Preparing for parole through music

Music bars behind bars

by Mike Isle

During the past six weeks, musicians from the Christchurch Symphony Orchestra and a group of participants from the Christchurch Men’s Prison in Rolleston have been working together on several music projects for the orchestra’s Karawhiua Arts Programme.

Launched in October 2017, the programme is a partnership between Corrections and Pathway Trust aimed to strengthen the preparedness of prisoners for parole.

The programme covers practical life and employment skills as well as the chance to discover and develop different interests in life such as art and music.

“Everybody needs to find something in their life that they are good at and enjoy, that they feel they can have a future in, and that has meaning for them,” explained Carey Ewing, Pathway reintegration manager.

“Being able to show yourself you can gain mastery of something and then being recognised for being able to do that is important for anybody to be complete. This programme gives the men the opportunity to experience that. The Christchurch Symphony Orchestra’s Karawhiua Arts Programme is one of those conduits.”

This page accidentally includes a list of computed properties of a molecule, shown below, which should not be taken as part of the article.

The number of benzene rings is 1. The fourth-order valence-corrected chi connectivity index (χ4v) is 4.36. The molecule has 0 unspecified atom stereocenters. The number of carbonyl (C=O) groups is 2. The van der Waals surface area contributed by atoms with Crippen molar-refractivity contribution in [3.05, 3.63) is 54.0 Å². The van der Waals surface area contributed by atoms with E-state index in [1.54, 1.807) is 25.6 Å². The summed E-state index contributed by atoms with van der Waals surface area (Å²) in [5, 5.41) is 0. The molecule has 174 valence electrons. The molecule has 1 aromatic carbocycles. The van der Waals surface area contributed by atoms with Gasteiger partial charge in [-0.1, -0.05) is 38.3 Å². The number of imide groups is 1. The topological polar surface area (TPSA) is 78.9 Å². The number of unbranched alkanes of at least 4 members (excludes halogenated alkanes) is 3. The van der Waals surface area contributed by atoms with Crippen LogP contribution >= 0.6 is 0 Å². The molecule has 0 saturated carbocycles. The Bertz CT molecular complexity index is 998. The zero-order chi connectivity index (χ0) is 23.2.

The prison director for Christchurch Men’s Prison Jo Harrex said that there is a great deal of latent talent in our prisons and activities such as the music collaboration supported offender rehabilitation and are popular pastimes for individuals and groups in our services.

“Through this music programme with the orchestra, the men are learning that while each individual has an important part to play. It is as a group working together that we can create something really special.”

At the end of the programme, the participants celebrated their achievements in a showcase concert for Corrections staff and invited guests.

The CSO’s Community Engagement Programme is sponsored by Beca.